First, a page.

23 July 1997

Day 40 - Louisiana, MO to St. Peters, MO

Distance travelled: 61 miles
Winds: none
Grades: Up and down
Weather: fair
Condition of roads: fair
Delays: Bicycles –30m/Tires – 1h/Lunch – 6h/Other – 2h 50m
Actual travel time: 8h 20m
Rate per hour: 7.3
- Lt. James A. Moss Report to the Adjutant Synopsis of Trip

Places & times mentioned:
West Quincy is not mentioned by it makes the mileage figures work; Louisiana, MO [2 AM]; Eolia, MO [4:30 AM] ; Troy [left at noon]; St. Peters, MO

“In order to reach St. Louis when we were expected, it was necessary to make the ride between Louisiana and Eolia between 2 and 4:30 o’clock in the morning.”

-Lt. Moss, LA Times The Army A-Wheel, Nov. 21, 1897

"The best riding on the trip was from Louisiana to Eolia in Pike County."

- St. Louis Star [St. Louis, MO], July 25, 1897

"After their arrival [at Louisiana, MO] the bugle sounded “fall in” Corporal Haynes announced that when repairs were done the men could sleep until 2 p.m.[sic- that should be 2 a.m.!... Read on to see how the men rode in the middle of the night. - MH], when the start for St. Louis would be made.

The men fell out and went about their tasks. Lieut. Moss moved among them and his keen, quick eye noted every imperfection in their machines. He called them sharply to account for negligence. Private Sam Johnson was so busy entertaining visitors until midnight that he neglected to repair a broken axle. He was ordered to have his wheel ready and join his comrades by train at St. Charles. When he gets to Jefferson Barracks he will spend three days in the guard-house for his negligence.

An hour after midnight the sleeping wheelmen were awakened. Coffee was made, blankets were packed and guns shouldered. Just as the moon rose above the brush on the eastern shore of the river, the bugler sounded and the corps began the last day of their eventful journey.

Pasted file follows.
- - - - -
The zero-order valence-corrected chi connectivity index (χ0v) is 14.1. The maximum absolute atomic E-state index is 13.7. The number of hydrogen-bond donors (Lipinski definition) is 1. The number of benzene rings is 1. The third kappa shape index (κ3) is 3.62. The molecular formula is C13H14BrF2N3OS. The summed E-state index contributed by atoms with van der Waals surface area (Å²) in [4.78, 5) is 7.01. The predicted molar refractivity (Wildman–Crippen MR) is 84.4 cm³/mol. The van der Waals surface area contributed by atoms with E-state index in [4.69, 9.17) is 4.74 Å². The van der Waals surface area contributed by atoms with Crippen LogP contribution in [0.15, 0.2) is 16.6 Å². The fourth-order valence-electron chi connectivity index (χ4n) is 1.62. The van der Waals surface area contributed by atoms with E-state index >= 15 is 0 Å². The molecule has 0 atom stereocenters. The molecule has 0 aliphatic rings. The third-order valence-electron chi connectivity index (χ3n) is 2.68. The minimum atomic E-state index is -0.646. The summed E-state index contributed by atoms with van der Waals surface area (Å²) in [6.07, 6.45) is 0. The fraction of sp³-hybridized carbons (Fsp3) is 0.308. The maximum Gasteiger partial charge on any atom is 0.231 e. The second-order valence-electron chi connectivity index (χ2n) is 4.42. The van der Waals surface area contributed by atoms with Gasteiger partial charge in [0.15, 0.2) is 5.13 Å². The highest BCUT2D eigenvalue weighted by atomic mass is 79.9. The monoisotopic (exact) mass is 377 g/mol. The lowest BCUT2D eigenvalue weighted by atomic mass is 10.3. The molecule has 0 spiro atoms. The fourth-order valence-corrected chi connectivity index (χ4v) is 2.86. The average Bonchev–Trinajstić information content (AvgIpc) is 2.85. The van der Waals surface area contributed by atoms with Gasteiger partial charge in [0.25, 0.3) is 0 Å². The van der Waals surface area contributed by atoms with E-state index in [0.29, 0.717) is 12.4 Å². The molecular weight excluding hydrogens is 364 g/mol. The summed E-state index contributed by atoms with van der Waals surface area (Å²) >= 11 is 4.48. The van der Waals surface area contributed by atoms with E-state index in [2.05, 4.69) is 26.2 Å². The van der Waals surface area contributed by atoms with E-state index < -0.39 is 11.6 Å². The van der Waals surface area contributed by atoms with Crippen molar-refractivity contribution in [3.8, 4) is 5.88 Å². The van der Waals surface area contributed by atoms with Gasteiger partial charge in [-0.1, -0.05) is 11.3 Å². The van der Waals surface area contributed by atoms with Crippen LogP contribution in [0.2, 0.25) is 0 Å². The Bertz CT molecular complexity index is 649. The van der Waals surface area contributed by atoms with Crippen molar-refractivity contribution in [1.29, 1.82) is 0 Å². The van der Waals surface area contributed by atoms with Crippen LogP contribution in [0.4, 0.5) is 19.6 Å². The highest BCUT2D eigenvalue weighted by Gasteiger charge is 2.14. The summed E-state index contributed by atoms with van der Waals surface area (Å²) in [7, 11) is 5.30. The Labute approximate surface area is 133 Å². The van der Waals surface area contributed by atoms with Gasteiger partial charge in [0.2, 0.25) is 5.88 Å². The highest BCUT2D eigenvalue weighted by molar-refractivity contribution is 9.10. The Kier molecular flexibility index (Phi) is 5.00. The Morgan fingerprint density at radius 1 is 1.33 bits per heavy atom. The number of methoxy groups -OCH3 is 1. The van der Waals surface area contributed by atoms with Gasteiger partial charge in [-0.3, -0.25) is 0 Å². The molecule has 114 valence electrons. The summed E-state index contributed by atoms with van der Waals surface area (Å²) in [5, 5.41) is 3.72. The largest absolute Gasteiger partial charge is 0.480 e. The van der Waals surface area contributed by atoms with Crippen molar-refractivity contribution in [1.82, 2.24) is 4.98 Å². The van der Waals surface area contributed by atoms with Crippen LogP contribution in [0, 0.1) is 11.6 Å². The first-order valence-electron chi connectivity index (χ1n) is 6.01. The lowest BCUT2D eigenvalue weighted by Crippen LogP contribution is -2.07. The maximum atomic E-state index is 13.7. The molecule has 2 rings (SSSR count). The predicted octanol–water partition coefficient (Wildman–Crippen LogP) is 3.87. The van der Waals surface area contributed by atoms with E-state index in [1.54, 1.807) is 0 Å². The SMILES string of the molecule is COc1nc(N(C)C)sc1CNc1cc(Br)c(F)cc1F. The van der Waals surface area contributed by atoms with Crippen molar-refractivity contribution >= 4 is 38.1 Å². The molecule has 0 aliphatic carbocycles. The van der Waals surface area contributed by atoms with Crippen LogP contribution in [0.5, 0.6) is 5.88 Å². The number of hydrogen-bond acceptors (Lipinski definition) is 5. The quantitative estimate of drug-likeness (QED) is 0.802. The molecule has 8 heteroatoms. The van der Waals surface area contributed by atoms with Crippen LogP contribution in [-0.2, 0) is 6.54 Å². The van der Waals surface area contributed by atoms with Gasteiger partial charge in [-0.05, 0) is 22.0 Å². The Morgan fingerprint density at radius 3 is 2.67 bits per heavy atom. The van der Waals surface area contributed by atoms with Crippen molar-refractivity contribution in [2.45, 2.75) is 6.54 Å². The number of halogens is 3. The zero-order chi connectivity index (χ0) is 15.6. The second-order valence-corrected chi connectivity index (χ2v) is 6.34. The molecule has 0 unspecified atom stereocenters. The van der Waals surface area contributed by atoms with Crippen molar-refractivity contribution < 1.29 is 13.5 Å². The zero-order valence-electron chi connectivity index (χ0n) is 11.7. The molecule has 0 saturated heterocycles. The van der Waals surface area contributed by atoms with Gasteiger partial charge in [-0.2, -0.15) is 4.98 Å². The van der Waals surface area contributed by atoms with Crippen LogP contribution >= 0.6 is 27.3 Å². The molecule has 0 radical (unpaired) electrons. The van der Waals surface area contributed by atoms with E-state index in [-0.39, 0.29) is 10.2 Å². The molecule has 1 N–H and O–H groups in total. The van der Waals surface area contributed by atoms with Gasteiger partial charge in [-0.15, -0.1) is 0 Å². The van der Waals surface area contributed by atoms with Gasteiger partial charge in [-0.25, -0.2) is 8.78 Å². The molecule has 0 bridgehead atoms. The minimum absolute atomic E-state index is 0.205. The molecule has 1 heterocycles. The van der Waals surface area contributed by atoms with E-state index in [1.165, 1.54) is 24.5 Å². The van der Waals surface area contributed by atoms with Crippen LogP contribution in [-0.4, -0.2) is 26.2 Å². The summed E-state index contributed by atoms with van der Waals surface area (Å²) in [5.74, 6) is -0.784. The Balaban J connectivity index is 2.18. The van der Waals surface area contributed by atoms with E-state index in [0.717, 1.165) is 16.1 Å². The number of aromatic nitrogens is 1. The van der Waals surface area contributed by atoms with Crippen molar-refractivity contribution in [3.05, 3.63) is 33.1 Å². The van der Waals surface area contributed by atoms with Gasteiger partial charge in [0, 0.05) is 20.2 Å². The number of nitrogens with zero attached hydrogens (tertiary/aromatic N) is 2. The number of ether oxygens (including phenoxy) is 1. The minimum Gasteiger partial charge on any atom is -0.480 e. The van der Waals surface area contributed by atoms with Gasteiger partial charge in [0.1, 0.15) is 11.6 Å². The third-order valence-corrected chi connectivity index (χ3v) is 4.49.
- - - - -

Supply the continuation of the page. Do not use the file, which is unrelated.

They took the turnpike. After a twenty-five mile coast to Eolia they will breakfast and then push on to Troy. Thence the route will be to Old Monroe and from there to St. Charles and then over the St. Charles rock road into St. Louis."

- St. Louis Post-Dispatch [St. Louis, MO] July 23, 1897

[I could not find any mention of the Bicycle Corps in the Troy paper. I looked very carefully]

"According to Lieut. Moss’ schedule, he was to reach St. Charles, which is 22 miles from St. Louis, by wagon road, at 3 p.m. Saturday.

A representative of “The St. Louis Star,” on a wheel, was there to meet him. The only authoritative information to be had at that hour was to the effect that the corps had left Troy, 35 miles north, at noon, and would reach St. Charles at sundown. The heat became oppressive and the Lieutenant called a halt to recuperate the men shortly after leaving Troy.

At 5 o’clock the march was resumed and despite every effort to push the men along only ten miles had been covered when darkness overtook them. It was a black night and an impending storm decided Lieut. Moss to make camp, which was done midway between St. Peter and St. Paul [near modern-day O’Fallon?]."

- St. Louis Star [St. Louis, MO], July 25, 1897

“Our last camp was made three miles from St. Peter, and the next morning, July 24, at 5:30, we mounted our wheels and started for the goal – St. Louis.”
- Lt. Moss, LA Times The Army A-Wheel, Nov. 21, 1897

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